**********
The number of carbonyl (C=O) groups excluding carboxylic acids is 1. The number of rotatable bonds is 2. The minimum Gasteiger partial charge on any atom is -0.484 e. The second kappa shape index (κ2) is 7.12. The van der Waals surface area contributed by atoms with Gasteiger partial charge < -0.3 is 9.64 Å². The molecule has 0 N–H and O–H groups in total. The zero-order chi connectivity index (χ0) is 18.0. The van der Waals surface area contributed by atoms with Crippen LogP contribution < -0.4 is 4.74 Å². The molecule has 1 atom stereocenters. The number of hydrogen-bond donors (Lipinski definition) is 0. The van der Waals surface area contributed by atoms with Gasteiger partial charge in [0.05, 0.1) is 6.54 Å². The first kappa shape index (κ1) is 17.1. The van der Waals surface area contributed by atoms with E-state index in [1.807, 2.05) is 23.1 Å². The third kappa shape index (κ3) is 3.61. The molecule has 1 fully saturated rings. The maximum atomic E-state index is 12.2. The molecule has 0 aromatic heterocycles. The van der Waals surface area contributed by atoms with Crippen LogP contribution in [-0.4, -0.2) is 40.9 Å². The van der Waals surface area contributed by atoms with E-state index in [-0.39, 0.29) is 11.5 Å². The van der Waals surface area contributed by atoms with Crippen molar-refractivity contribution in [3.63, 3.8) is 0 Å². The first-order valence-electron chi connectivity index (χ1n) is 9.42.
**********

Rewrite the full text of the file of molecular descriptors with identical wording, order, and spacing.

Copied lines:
The number of carbonyl (C=O) groups excluding carboxylic acids is 1. The number of rotatable bonds is 2. The minimum Gasteiger partial charge on any atom is -0.484 e. The second kappa shape index (κ2) is 7.12. The van der Waals surface area contributed by atoms with Gasteiger partial charge < -0.3 is 9.64 Å². The molecule has 0 N–H and O–H groups in total. The zero-order chi connectivity index (χ0) is 18.0. The van der Waals surface area contributed by atoms with Crippen LogP contribution < -0.4 is 4.74 Å². The molecule has 1 atom stereocenters. The number of hydrogen-bond donors (Lipinski definition) is 0. The van der Waals surface area contributed by atoms with Gasteiger partial charge in [0.05, 0.1) is 6.54 Å². The first kappa shape index (κ1) is 17.1. The van der Waals surface area contributed by atoms with E-state index in [1.807, 2.05) is 23.1 Å². The third kappa shape index (κ3) is 3.61. The molecule has 1 fully saturated rings. The maximum atomic E-state index is 12.2. The molecule has 0 aromatic heterocycles. The van der Waals surface area contributed by atoms with Crippen LogP contribution in [-0.4, -0.2) is 40.9 Å². The van der Waals surface area contributed by atoms with E-state index in [-0.39, 0.29) is 11.5 Å². The van der Waals surface area contributed by atoms with Crippen molar-refractivity contribution in [3.63, 3.8) is 0 Å². The first-order valence-electron chi connectivity index (χ1n) is 9.42.